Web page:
As the Huffington Post (and AP) is reporting, Freddie Mac, which along with Fannie Mae provides the largest portion of the secondary market for home mortgage loans expects that it will be hit with additional huge losses. I agree with Freddie's chairman that it will get worse before things begin to improve. As discussed yesterday, the Chimperator's rescue plan is too little too late and will do little to stop the red ink and distress to families losing their homes. Here are some highlights:
WASHINGTON — The chief executive of Freddie Mac estimated Tuesday the mortgage finance company will lose an additional $5.5 billion to $7.5 billion over the next few years as the housing crisis worsens and home-loan defaults rise. The government-sponsored company has already logged about $4.5 billion in projected losses during the first nine months of this year. "I honestly think it's going to get tougher before it gets better," Richard Syron, the company's chairman and CEO, said in a discussion with financial analysts in New York.
Freddie lost $2 billion in the third quarter, and Syron said Tuesday that results aren't expected to be any better in the October-December quarter. Fannie's third-quarter loss was $1.4 billion.
While the mortgage crisis has brought a rising wave of foreclosure notices into public view, less evident have been "pictures of people standing with furniture on the lawn" after being forcibly evicted from their homes, Syron said. "As that begins to happen, and it will happen, I am afraid of the impact that this has." Syron's remarks came a day after Freddie Mac and its larger government-sponsored rival Fannie Mae said they are changing their criteria for purchasing delinquent home loans they've guaranteed, in order to reduce the number they buy from investors.
Fannie and Freddie, which together own or guarantee around two-fifths of U.S. home-mortgage debt, have cut their dividends and sold billions of dollars of special stock recently to buttress their finances after posting stunning third-quarter losses. They have been forced to set aside billions of extra dollars to account for bad home loans, eroding their profits at a time when home prices are falling and defaults are spiking on high-risk mortgages made to borrowers with weak credit histories.
Meanwhile the news at Washington Mutual Savings and Loan is not much better even though the Chimperator and most of the GOP presidential candidates act as if the economy is great (how do we say delusional?) (http://www.huffingtonpost.com/huff-wires/20071210/washington-mutual/):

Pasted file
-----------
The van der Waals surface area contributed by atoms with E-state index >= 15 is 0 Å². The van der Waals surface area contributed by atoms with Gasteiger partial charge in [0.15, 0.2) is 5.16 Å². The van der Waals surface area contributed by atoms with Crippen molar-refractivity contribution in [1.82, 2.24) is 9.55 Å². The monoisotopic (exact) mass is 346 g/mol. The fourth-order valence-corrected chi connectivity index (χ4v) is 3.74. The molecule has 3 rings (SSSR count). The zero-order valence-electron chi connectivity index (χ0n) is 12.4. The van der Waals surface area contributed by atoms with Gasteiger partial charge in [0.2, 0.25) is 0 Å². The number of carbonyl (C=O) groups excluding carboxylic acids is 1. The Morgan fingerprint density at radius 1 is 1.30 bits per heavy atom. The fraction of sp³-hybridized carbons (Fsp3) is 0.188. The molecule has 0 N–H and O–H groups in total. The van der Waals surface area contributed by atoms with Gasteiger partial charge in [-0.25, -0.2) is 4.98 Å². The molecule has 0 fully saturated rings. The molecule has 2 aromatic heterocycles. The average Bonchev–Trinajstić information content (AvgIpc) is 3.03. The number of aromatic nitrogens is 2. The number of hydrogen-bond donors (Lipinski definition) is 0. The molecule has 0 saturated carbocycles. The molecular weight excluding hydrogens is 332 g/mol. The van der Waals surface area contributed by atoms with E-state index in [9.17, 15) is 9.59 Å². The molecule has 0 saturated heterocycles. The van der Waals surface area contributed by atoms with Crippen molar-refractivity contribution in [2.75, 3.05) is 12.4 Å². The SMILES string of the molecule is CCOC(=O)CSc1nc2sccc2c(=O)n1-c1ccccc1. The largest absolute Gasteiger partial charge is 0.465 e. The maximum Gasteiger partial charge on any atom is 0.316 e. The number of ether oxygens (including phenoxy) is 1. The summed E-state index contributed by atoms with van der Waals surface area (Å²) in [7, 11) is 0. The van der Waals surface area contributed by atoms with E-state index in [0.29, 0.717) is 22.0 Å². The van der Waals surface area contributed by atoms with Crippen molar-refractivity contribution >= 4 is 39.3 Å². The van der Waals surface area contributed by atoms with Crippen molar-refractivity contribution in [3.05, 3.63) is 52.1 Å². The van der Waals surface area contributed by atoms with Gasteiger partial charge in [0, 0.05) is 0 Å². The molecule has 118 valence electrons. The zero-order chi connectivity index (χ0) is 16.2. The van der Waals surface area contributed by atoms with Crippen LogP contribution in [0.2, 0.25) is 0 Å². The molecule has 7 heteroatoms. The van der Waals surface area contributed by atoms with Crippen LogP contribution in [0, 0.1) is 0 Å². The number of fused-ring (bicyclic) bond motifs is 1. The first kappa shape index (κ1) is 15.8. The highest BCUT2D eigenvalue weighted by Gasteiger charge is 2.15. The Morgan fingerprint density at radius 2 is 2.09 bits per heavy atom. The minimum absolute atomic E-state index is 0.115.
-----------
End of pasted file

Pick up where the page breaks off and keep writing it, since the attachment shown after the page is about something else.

SEATTLE — Washington Mutual Inc., the nation's largest savings and loan, said Monday that problems in the mortgage and credit markets are forcing it to close offices, lay off more than 3,000 workers and set aside up to $1.6 billion for loan losses in the fourth quarter.
After dismantling much of its subprime mortgage operation in September, Seattle-based WaMu will now get out of the business entirely. The company said it will close about 190 of its 335 home loan centers and sales offices, shut down nine call centers and eliminate 2,600 home loan workers and 550 corporate and support jobs.
It had already cut 1,000 jobs related to the sale of home loans to people with questionable credit. The company also said it will shutter WaMu Capital Corp. and rely on third party broker-dealers to sell mortgage-backed securities. On top of that, WaMu now expects to set aside between $1.5 billion and $1.6 billion for loan losses in the fourth quarter, from the $1.1 billion to $1.3 billion predicted by executives in early November. For the first quarter of 2008, the company said it expects loan losses to total $1.8 billion to $2 billion. Loan losses will remain high throughout the year, WaMu added.
Apparently the public understands better than the Chimperator the nature of what's happening in the economy (http://politicalticker.blogs.cnn.com/2007/12/11/poll-over-half-believe-economy-is-in-recession/). I hope the Democrats will open their eyes and take notice:
WASHINGTON (CNN) – More than half the American public — 57 percent — now believe the nation is in a recession, compared to 42 percent who do not, according to new CNN/Opinion Research Corporation poll released Tuesday. (Full poll results [PDF])
Thanks to that unease, the economy has now topped the war in Iraq as the issue most poll respondents identified as the most important in helping them decide which presidential candidate to support. Twenty-nine percent of poll respondents said the economy was their top issue, compared with 23 percent who listed the Iraq war – a reversal from October’s results, when 28 percent listed the war and 22 percent pointed to the economy.